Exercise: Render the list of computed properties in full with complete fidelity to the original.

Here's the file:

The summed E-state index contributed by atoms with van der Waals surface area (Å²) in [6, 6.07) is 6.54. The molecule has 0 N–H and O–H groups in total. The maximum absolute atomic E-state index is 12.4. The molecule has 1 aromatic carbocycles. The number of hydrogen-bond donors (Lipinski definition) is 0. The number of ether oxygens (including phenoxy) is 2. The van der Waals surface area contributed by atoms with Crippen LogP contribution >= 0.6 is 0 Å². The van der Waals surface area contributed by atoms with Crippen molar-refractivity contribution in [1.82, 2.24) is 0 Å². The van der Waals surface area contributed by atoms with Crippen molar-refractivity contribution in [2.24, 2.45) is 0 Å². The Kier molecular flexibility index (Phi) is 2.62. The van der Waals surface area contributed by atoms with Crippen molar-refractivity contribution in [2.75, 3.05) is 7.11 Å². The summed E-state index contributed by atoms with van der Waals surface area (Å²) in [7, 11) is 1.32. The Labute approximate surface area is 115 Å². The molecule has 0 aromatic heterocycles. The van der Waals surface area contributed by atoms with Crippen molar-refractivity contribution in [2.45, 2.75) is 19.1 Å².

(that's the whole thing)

The summed E-state index contributed by atoms with van der Waals surface area (Å²) in [6, 6.07) is 6.54. The molecule has 0 N–H and O–H groups in total. The maximum absolute atomic E-state index is 12.4. The molecule has 1 aromatic carbocycles. The number of hydrogen-bond donors (Lipinski definition) is 0. The number of ether oxygens (including phenoxy) is 2. The van der Waals surface area contributed by atoms with Crippen LogP contribution >= 0.6 is 0 Å². The van der Waals surface area contributed by atoms with Crippen molar-refractivity contribution in [1.82, 2.24) is 0 Å². The van der Waals surface area contributed by atoms with Crippen molar-refractivity contribution in [2.24, 2.45) is 0 Å². The Kier molecular flexibility index (Phi) is 2.62. The van der Waals surface area contributed by atoms with Crippen molar-refractivity contribution in [2.75, 3.05) is 7.11 Å². The summed E-state index contributed by atoms with van der Waals surface area (Å²) in [7, 11) is 1.32. The Labute approximate surface area is 115 Å². The molecule has 0 aromatic heterocycles. The van der Waals surface area contributed by atoms with Crippen molar-refractivity contribution in [2.45, 2.75) is 19.1 Å².